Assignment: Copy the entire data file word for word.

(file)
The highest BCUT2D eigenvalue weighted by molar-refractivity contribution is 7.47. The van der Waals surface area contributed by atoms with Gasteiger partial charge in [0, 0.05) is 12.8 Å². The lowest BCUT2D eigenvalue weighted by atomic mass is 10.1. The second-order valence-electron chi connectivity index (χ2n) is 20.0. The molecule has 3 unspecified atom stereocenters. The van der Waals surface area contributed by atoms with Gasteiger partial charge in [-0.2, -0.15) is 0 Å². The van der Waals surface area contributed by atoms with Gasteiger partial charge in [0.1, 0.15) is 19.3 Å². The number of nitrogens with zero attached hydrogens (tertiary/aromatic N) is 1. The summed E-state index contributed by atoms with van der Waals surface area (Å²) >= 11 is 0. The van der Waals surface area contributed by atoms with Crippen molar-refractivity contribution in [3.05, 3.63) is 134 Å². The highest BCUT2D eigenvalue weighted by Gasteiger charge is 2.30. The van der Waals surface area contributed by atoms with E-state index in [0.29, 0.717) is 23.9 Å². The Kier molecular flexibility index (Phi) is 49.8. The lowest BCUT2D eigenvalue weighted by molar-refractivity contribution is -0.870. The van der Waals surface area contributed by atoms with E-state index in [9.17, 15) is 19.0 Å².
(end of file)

The highest BCUT2D eigenvalue weighted by molar-refractivity contribution is 7.47. The van der Waals surface area contributed by atoms with Gasteiger partial charge in [0, 0.05) is 12.8 Å². The lowest BCUT2D eigenvalue weighted by atomic mass is 10.1. The second-order valence-electron chi connectivity index (χ2n) is 20.0. The molecule has 3 unspecified atom stereocenters. The van der Waals surface area contributed by atoms with Gasteiger partial charge in [-0.2, -0.15) is 0 Å². The van der Waals surface area contributed by atoms with Gasteiger partial charge in [0.1, 0.15) is 19.3 Å². The number of nitrogens with zero attached hydrogens (tertiary/aromatic N) is 1. The summed E-state index contributed by atoms with van der Waals surface area (Å²) >= 11 is 0. The van der Waals surface area contributed by atoms with Crippen molar-refractivity contribution in [3.05, 3.63) is 134 Å². The highest BCUT2D eigenvalue weighted by Gasteiger charge is 2.30. The van der Waals surface area contributed by atoms with E-state index in [0.29, 0.717) is 23.9 Å². The Kier molecular flexibility index (Phi) is 49.8. The lowest BCUT2D eigenvalue weighted by molar-refractivity contribution is -0.870. The van der Waals surface area contributed by atoms with E-state index in [9.17, 15) is 19.0 Å².